Separation recorded

The Making of Exile: Sindhi Hindus and the Partition Of India
Nandita Bhavnani
Tranquebar2014,
pp 434
Rs 599

The prospect of leaving everything behind and migrating to another country, all in matter of days, is absolutely unfathomable for most of us born in post-independence India. It’s not just about moving en masse to another country, another culture, but finding your space in that country, which itself is going through a major metamorphosis.

Nandita Bhavnani’s book, The Making of Exile - Sindhi Hindus and the Partition of India, throws light on events that happened over 67 years ago in Sindh, now a prominent region in Pakistan. A book of this nature is never too late and is a must read not only for today’s Sindhi youngsters, but for everybody. It offers a reflective view into the lives of Sindhi Hindus who have gone through severe ups and downs in the last 70-odd years.

The Making of Exile... takes an in-depth look at Partition violence and the events that unfolded in Sindh region during the time of independence from Britain and the period that resulted in the traumatic Partition. It’s not about moving away, but leaving behind a comfortable life, a lifestyle, culture and heritage of the place people of Sindh have been used to. 

Even as communal violence was breaking out in Punjab, the other parts of North India, Bengal and Sindh were largely peaceful.  But the Karachi pogrom of January 6, 1948 changed things for Sindhi Hindus. The flood of migration of Sindhi Hindus, bulk of them to India and a small contingent to other countries, became unstoppable. And yet many Sindhi Hindus chose to stay back in Pakistan.

The book is a result of painstaking research into the history of Sindh during those years, interviews with Sindhis, both Hindus and Muslims in India and Pakistan, gleanings into writings, diary notes, press clippings etc. The Making of Exile... tells the story of Sindhis and Partition through three segments — the first segment looks at the lives of Sindhis before the Partition and the violence that visited the region. The second section is about the difficulties they faced as refugees settling down to a new life in India.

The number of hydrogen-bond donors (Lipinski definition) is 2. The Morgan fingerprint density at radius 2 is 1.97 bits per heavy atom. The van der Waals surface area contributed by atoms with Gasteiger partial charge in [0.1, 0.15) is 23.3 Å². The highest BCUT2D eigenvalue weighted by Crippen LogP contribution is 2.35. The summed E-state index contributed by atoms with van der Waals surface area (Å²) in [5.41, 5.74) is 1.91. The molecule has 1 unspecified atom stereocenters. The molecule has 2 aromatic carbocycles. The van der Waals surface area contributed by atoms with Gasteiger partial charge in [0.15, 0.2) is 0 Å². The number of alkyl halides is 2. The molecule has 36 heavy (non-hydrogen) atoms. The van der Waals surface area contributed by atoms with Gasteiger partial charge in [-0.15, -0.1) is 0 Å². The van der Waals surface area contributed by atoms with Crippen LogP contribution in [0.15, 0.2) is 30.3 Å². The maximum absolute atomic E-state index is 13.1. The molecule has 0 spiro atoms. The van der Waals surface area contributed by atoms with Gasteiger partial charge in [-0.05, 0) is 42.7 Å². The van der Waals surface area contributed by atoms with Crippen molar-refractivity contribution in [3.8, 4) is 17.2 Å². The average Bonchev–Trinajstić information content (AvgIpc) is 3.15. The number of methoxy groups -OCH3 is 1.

The third segment throws light on Sindhis who chose to stay back in Pakistan. The author of the book tells the story through accounts of people, through interviews and references to written matter throughout, which makes for interesting reading. And because the language is so lucid, the book is almost unputdownable. Even as the book is interspersed with narratives of real-life episodes, Bhavnani brings to the fore the changing political and cultural dynamics of a region that is going through cataclysmic changes. 

Communal violence came to Sindh late and in far more diminished ways than it did in other provinces such as Punjab and Bengal, Bhavnani says. Sindhi Hindus, she adds, were in an “agonising dilemma” whether or not to migrate to India. But the Karachi pogrom prompted hundreds of Sindhi Hindus to leave for India and other countries. A major reason why Sindhi Hindus chose to leave Pakistan was that, their social and political status had been eroded in a Muslim-majority country, Bhavnani asserts.

But In India, life as refugees was extremely tough for Sindhi Hindus. Crammed into refugee camps, inadequate supplies, poor-quality food, unhygienic surroundings, abysmal sanitary arrangements contributed immensely to the hardships of this community that had fairly comfortable lives in its erstwhile country. 

Bhavnani also speaks of the disillusionment that the community faced in India and of the lack of sympathy by the government and general public towards them. Over and above, they had to face “varying degrees of stigmatisation” even as they wasted no time in finding their space in the academic, professional and mercantile world. Through the narratives, Bhavnani also highlights their undying spirit, enterprise and determination in building a new life in a new country.

Many Sindhi Hindus chose to stay back in Pakistan. Many were too poor to migrate, some others were extremely wealthy and were held back by their vast property and some professionals such as doctors and lawyers stayed behind assured by their close friends among the Sindhi-Muslim elite. Sindhi Hindus who stayed back in Pakistan have now become an “invisible and negligible” minority and constantly face discrimination and violence, she points out.

Bhavnani was well ensconced in the world of finance as she was a qualified chartered accountant. But her desire to know more about the Sindhi culture prompted her to pursue an MA in anthropology and the result is this book, which provides an insight into the world of Sindhis then and now.

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